Giant in Cytology, Dr. Leopold Koss, Passes Away
Thursday, September 13, 2012
A founding father of cytology and a leader in several prominent medical societies, Leopold G. Koss, MD, FASCP, passed away on Sept. 11, in New York. He was 92 and worked until the end of his life at Montefiore Medical Center and Albert Einstein College of Medicine, Bronx, N.Y.
A native of Poland, Dr. Koss received his primary education there. His medical education was disrupted prior to and during World War II because he was Jewish. Dr. Koss persevered despite difficult circumstances and received his medical degree from the University of Bern, in Bern, Switzerland, in 1946.
"Dr. Koss was always outspoken and challenged his audience to think differently about diagnostic conundrums. Although he was always very interested in science and cytopathology, Dr. Koss also highly valued arts and culture."
—ASC President Lydia Pleotis Howell, MD, FASCP
“Dr. Koss was a distinguished member of the American Society of Cytopathology [ASC] and a leader in the profession, whom I first met through my mentor, Dr. Irena Koprowska,” said ASC President Lydia Pleotis Howell, MD, FASCP, Professor and Chair of the Department of Pathology and Laboratory Medicine, University of California, Davis Health System, Sacramento, Calif. “He wrote the textbook in cytopathology that trained everyone in my generation. Dr. Koss was always outspoken and challenged his audience to think differently about diagnostic conundrums. Although he was always very interested in science and cytopathology, Dr. Koss also highly valued arts and culture.
“Additionally, Dr. Koss was very generous and gave the ASC funds to start the Leopold Koss Lectureship, a founding gift within the ASC Legacy Fund, This lecture is presented annually, and alternates between a distinguished scientist or a prominent individual dedicated to the humanities in medicine, reflecting Dr. Koss’ broad interests. He has left a lovely and meaningful legacy for all of us to remember him.”
Dr. Koss’s interest in microscopy and pathology stems from his involvement in experimental embryology during student days in Bern, Switzerland. He arrived in the United States in 1947 and trained in pathology at the Kings County Hospital in Brooklyn under the renowned renal pathologist and Chairman of the Department of Pathology, Jean Oliver, MD, who encouraged him to pursue an academic career.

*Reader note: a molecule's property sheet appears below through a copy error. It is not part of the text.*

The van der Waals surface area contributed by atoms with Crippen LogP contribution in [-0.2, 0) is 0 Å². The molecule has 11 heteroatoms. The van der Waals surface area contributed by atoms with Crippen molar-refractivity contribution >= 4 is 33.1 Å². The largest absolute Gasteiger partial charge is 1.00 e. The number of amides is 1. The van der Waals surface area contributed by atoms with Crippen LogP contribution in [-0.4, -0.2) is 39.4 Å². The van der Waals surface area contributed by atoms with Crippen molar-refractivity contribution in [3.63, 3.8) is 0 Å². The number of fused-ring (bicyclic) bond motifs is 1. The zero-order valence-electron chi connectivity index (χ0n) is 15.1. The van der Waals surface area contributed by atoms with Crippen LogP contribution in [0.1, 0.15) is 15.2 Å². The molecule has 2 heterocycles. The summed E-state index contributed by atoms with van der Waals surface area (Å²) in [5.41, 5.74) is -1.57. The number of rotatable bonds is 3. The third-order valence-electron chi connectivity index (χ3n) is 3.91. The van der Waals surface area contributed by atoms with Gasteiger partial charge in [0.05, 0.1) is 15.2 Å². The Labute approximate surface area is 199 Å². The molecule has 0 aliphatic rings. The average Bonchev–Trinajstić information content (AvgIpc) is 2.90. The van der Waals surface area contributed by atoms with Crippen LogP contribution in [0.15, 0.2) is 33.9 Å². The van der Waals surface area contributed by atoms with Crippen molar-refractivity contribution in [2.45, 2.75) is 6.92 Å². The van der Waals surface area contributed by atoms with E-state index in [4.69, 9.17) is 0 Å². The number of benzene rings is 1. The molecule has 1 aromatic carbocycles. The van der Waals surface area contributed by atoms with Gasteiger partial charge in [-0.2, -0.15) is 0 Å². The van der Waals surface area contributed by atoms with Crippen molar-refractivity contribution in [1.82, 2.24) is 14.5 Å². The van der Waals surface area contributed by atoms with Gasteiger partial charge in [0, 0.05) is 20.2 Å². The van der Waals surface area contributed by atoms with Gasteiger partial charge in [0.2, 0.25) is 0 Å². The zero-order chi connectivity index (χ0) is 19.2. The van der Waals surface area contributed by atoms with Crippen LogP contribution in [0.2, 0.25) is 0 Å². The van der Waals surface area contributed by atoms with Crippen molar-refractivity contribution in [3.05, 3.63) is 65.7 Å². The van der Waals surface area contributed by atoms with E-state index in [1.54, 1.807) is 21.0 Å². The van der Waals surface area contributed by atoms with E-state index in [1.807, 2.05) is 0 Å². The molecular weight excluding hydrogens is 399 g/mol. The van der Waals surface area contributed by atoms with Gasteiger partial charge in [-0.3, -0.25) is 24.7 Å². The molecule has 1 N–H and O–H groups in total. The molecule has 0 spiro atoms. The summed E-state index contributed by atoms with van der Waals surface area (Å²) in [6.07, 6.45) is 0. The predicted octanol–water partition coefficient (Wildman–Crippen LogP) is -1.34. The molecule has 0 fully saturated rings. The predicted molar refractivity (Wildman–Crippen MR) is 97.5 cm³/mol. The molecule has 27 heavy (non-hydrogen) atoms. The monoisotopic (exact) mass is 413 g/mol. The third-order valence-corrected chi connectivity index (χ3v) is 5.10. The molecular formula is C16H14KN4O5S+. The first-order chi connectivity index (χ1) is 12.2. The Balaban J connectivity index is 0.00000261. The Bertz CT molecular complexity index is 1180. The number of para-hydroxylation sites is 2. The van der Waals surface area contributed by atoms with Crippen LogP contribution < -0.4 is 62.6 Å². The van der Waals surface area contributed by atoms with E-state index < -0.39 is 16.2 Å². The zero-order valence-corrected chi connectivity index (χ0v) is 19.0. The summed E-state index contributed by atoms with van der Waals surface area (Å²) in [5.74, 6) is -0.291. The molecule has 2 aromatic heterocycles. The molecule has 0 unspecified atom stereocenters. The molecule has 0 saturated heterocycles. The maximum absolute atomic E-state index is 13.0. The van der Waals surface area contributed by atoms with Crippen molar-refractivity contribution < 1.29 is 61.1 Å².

In 1952, Dr. Koss joined the staff of the Memorial Sloan-Kettering Cancer Center in New York City where he remained until the end of 1970, except for a few years of military service in Korea. He had fond memories of his association with the legendary pathologist, Dr. Fred W. Stewart, and many other distinguished colleagues at Sloan-Kettering. In 1973, Dr. Koss became the Chairman of the Department of Pathology at Montefiore Medical Center and the Albert Einstein College of Medicine, where he remained active until his death as Professor and Chairman Emeritus.
Seventy years ago, Dr. Koss nearly perished as he escaped from France into Switzerland for safety. Miraculously, he was not to be sent back to France and, in September 1943, resumed his studies in medicine. His parents and only sister perished during the Holocaust.
Of those years, Dr. Koss wrote an article published in PBS Frontline in 1997, “The Swiss have not only saved my life, but also gave me an outstanding education that has allowed me to forge a successful scientific career in the United States.” In gratitude to the Swiss people, Dr. Koss established a lectureship at the University of Bern in 1996.
“Dr. Koss was one of the founding fathers for the field of Cytopathology,” said Dr. Blair Holladay, Executive Vice President at the American Society for Clinical Pathology (ASCP). “Through his scientific investigation with Dr. [George] Papanicolaou and multiple other scholars, he developed the fundamentals of our practice that allow for the early diagnosis of cancer. It was through his revolutionary and groundbreaking textbooks that we were taught to practice the profession and, in return, advance the field cancer diagnostics. He is, and will always be, the Godfather we all looked to for our scientific acuity. Leo Koss was our teacher, mentor, but most of all, our friend and supporter.”
Well-regarded in the pathology profession, Dr. Koss received many honors over the years, including the Papanicolaou, Goldblatt, and Masubuchi Awards, the Sloan Award in Cancer Research and the Gold-headed Cane Award from the American Society of Investigative Pathology. He was an Honorary Fellow of the Royal College of Pathologists in Great Britain, a member of the German Academy of Sciences in Leopoldina, Germany, and an Emeritus Fellow of ASCP. Dr. Koss was honored as “Distinguished Pathologist” by the U.S.-Canadian Academy of Pathology and the Association of Pathology Chairmen. He was one of the original members of the American Society for Cytopathology (ASC) and received a Lifetime Achievement Award from the ASC in 2002.
ASCP members may add to a memory book for Dr. Koss that the American Society of Cytopathology has posted on its website by clicking here.